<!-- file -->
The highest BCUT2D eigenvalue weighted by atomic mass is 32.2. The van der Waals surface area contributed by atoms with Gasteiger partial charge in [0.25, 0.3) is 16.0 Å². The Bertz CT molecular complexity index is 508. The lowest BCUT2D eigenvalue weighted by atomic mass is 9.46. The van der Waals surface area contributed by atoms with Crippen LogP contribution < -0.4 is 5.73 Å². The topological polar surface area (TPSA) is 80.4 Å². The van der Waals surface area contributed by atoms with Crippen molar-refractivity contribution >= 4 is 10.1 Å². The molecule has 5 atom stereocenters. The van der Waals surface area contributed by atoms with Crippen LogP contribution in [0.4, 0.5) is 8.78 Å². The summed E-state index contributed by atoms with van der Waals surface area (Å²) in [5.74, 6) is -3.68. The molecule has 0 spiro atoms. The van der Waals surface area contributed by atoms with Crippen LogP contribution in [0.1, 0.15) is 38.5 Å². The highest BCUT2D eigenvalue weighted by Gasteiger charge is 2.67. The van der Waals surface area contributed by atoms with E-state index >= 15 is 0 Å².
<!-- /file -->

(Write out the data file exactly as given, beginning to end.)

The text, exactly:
The highest BCUT2D eigenvalue weighted by atomic mass is 32.2. The van der Waals surface area contributed by atoms with Gasteiger partial charge in [0.25, 0.3) is 16.0 Å². The Bertz CT molecular complexity index is 508. The lowest BCUT2D eigenvalue weighted by atomic mass is 9.46. The van der Waals surface area contributed by atoms with Crippen LogP contribution < -0.4 is 5.73 Å². The topological polar surface area (TPSA) is 80.4 Å². The van der Waals surface area contributed by atoms with Crippen molar-refractivity contribution >= 4 is 10.1 Å². The molecule has 5 atom stereocenters. The van der Waals surface area contributed by atoms with Crippen LogP contribution in [0.4, 0.5) is 8.78 Å². The summed E-state index contributed by atoms with van der Waals surface area (Å²) in [5.74, 6) is -3.68. The molecule has 0 spiro atoms. The van der Waals surface area contributed by atoms with Crippen LogP contribution in [0.1, 0.15) is 38.5 Å². The highest BCUT2D eigenvalue weighted by Gasteiger charge is 2.67. The van der Waals surface area contributed by atoms with E-state index >= 15 is 0 Å².